sand & shell art - A co-worker donated a large sack of sand dollars and we water colored on them. We also found a stash of glass test tubes in our closet with no discernible purpose. So, we purchased stoppers and colored sand and let the kids create layered sand art in them. The test tubes were VERY popular with kids wanting to do several of them.
plant pals & food stamping - Using pantyhose, cups and grass seed as a base, we created creatures. Using rubber bands, kids also created facial features like the nose on our sample. Given some water and a day or two, the creatures grow grass hair that can be trimmed.
For the younger set we inevitably get at this school-age program in summer, we put out large stamp pads, paper and cut-up fruit and veggies for stamping. We used the traditional apples and potatoes, as well as celery hearts, pepper slices, and mushrooms.
cave painting & rock art - For a paleolithic art experience, we had kids lie on their backs to create art inspired by cave paintings from around the world. A slide show ran throughout the program to provide inspiration and we displayed books as well.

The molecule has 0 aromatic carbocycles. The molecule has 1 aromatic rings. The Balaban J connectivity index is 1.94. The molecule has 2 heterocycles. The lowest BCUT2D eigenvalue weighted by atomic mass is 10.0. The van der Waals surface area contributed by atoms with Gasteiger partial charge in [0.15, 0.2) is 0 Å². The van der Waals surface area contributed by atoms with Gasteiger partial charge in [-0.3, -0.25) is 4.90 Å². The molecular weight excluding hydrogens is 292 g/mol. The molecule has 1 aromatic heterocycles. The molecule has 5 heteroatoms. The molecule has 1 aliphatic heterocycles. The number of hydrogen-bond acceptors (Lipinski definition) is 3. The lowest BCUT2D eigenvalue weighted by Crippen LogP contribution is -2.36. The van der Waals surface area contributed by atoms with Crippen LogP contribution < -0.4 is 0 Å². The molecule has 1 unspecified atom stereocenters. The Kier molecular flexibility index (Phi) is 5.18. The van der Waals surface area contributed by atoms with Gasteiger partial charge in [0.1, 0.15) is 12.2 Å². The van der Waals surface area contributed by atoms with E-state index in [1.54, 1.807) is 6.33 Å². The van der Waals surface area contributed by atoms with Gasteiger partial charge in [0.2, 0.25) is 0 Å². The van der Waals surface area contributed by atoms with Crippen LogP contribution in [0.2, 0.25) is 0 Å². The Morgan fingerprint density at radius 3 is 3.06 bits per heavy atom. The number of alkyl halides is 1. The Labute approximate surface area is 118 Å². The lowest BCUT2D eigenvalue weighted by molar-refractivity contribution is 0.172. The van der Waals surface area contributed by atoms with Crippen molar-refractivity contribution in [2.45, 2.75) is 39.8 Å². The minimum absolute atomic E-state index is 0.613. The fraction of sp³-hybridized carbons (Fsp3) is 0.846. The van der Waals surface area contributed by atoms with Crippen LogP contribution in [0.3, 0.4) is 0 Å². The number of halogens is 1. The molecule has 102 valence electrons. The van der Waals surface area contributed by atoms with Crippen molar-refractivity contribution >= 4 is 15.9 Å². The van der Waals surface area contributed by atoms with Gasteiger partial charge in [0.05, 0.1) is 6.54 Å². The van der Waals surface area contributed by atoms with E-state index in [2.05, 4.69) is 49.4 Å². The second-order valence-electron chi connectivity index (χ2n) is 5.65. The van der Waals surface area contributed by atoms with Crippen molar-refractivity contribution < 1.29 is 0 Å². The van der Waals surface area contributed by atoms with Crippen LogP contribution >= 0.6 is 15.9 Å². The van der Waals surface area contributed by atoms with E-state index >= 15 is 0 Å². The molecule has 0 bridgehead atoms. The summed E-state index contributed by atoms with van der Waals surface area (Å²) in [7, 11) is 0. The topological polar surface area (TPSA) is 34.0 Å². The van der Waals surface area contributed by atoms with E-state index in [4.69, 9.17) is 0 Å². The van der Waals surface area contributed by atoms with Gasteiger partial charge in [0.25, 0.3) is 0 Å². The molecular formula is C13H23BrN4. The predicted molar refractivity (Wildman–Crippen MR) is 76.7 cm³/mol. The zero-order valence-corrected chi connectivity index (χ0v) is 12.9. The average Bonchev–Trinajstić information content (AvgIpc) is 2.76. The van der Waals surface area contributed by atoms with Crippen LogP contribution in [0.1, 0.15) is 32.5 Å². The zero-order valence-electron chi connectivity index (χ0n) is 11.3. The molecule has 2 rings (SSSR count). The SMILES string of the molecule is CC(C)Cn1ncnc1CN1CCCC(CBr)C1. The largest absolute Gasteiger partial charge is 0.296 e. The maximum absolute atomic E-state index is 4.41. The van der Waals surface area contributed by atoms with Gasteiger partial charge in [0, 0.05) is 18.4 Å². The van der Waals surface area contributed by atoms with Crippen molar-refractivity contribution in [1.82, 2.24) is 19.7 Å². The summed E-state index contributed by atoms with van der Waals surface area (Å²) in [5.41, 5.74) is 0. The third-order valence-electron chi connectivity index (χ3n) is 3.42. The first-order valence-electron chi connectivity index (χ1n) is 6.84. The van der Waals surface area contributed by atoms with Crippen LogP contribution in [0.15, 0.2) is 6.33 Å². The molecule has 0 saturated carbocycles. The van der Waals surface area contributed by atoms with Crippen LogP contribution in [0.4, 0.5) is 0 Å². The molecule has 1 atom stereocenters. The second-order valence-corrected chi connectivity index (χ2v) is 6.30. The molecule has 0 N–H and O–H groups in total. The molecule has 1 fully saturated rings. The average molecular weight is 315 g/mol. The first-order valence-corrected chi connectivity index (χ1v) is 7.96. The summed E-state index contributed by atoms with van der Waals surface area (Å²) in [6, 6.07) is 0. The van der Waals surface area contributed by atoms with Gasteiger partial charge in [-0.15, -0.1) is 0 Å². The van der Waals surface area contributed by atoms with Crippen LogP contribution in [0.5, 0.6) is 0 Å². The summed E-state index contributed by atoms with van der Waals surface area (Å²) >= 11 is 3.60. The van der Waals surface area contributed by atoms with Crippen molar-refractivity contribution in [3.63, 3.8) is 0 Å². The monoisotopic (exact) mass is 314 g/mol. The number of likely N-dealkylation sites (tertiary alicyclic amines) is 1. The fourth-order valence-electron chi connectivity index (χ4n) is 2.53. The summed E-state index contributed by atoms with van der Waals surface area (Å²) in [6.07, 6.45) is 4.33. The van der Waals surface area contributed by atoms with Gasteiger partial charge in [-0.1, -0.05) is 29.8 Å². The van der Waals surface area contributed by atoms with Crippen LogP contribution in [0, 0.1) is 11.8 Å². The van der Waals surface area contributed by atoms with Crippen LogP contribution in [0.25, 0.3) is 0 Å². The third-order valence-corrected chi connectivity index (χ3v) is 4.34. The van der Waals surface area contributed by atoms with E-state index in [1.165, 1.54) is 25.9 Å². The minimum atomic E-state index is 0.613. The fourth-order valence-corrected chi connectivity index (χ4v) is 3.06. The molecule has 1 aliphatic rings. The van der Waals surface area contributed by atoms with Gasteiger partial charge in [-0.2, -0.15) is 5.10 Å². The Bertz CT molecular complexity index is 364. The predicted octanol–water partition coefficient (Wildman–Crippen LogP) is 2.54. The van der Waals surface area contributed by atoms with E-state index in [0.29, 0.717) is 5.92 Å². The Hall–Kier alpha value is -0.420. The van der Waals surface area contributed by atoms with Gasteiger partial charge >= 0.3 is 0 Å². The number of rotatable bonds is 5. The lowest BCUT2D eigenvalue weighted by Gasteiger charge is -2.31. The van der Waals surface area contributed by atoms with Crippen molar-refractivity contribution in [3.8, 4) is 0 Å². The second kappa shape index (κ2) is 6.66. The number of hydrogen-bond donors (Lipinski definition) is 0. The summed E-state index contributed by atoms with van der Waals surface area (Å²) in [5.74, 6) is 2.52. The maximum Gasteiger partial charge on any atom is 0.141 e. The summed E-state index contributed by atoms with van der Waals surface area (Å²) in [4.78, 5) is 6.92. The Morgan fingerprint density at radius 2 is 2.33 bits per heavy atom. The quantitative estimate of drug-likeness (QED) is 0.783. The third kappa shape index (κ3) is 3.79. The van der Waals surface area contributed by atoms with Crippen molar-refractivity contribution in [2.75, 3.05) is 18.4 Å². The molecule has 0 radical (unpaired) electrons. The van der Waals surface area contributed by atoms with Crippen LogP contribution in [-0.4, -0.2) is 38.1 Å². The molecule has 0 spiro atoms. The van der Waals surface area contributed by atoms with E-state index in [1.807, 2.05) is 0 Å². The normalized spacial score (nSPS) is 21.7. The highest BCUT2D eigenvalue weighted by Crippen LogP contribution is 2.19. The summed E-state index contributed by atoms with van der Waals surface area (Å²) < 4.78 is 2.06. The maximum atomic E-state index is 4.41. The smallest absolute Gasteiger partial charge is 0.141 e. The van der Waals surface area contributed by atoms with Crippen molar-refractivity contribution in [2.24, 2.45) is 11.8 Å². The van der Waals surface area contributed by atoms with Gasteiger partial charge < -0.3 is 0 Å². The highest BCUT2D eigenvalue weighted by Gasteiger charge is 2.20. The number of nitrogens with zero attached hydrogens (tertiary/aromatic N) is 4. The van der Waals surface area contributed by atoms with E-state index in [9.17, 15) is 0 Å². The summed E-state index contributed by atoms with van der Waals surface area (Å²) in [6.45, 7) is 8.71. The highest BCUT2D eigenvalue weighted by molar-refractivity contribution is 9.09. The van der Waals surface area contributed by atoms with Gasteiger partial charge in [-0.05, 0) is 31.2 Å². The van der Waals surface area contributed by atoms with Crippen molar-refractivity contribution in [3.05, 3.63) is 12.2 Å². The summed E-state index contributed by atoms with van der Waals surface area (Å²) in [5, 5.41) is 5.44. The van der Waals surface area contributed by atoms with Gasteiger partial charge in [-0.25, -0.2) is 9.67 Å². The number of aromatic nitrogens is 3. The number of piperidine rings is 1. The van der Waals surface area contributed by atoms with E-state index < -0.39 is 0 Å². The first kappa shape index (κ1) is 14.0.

I found a TON of brown paper sacks in our closet so I cut the bottoms off, opened them up, and used masking tape to tape them under tables. Butcher or kraft paper would work as well. Rather than the usual markers or colored pencils, we ordered a classroom pack of oil pastels and I put out black, white, gray, brown, and red, to keep the look authentic.
For another unusual art experience, I put out some smooth stones and colored pencils. I did rough up the polished stones with sandpaper for a better result. We used the cheap pencil sets we had on hand, though fancy prisma colors create a beautiful product. We also didn't seal them and as a result too much handling did smudge and fade the designs.